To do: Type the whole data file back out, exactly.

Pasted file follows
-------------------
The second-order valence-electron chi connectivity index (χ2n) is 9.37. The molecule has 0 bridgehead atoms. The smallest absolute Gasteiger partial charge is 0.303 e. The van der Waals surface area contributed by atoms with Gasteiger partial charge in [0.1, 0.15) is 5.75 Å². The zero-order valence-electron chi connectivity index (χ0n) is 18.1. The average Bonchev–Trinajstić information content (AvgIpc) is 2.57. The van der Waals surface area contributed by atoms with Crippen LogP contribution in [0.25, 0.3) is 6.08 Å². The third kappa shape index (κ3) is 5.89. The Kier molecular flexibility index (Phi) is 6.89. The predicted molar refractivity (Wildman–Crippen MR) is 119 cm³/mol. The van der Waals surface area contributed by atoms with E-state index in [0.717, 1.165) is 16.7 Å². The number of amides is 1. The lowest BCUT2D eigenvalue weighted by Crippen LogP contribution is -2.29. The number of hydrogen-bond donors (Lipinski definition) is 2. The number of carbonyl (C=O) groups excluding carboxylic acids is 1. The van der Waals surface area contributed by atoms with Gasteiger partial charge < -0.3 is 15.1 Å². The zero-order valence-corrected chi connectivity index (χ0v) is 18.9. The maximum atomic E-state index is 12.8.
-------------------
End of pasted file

The second-order valence-electron chi connectivity index (χ2n) is 9.37. The molecule has 0 bridgehead atoms. The smallest absolute Gasteiger partial charge is 0.303 e. The van der Waals surface area contributed by atoms with Gasteiger partial charge in [0.1, 0.15) is 5.75 Å². The zero-order valence-electron chi connectivity index (χ0n) is 18.1. The average Bonchev–Trinajstić information content (AvgIpc) is 2.57. The van der Waals surface area contributed by atoms with Crippen LogP contribution in [0.25, 0.3) is 6.08 Å². The third kappa shape index (κ3) is 5.89. The Kier molecular flexibility index (Phi) is 6.89. The predicted molar refractivity (Wildman–Crippen MR) is 119 cm³/mol. The van der Waals surface area contributed by atoms with E-state index in [0.717, 1.165) is 16.7 Å². The number of amides is 1. The lowest BCUT2D eigenvalue weighted by Crippen LogP contribution is -2.29. The number of hydrogen-bond donors (Lipinski definition) is 2. The number of carbonyl (C=O) groups excluding carboxylic acids is 1. The van der Waals surface area contributed by atoms with Gasteiger partial charge < -0.3 is 15.1 Å². The zero-order valence-corrected chi connectivity index (χ0v) is 18.9. The maximum atomic E-state index is 12.8.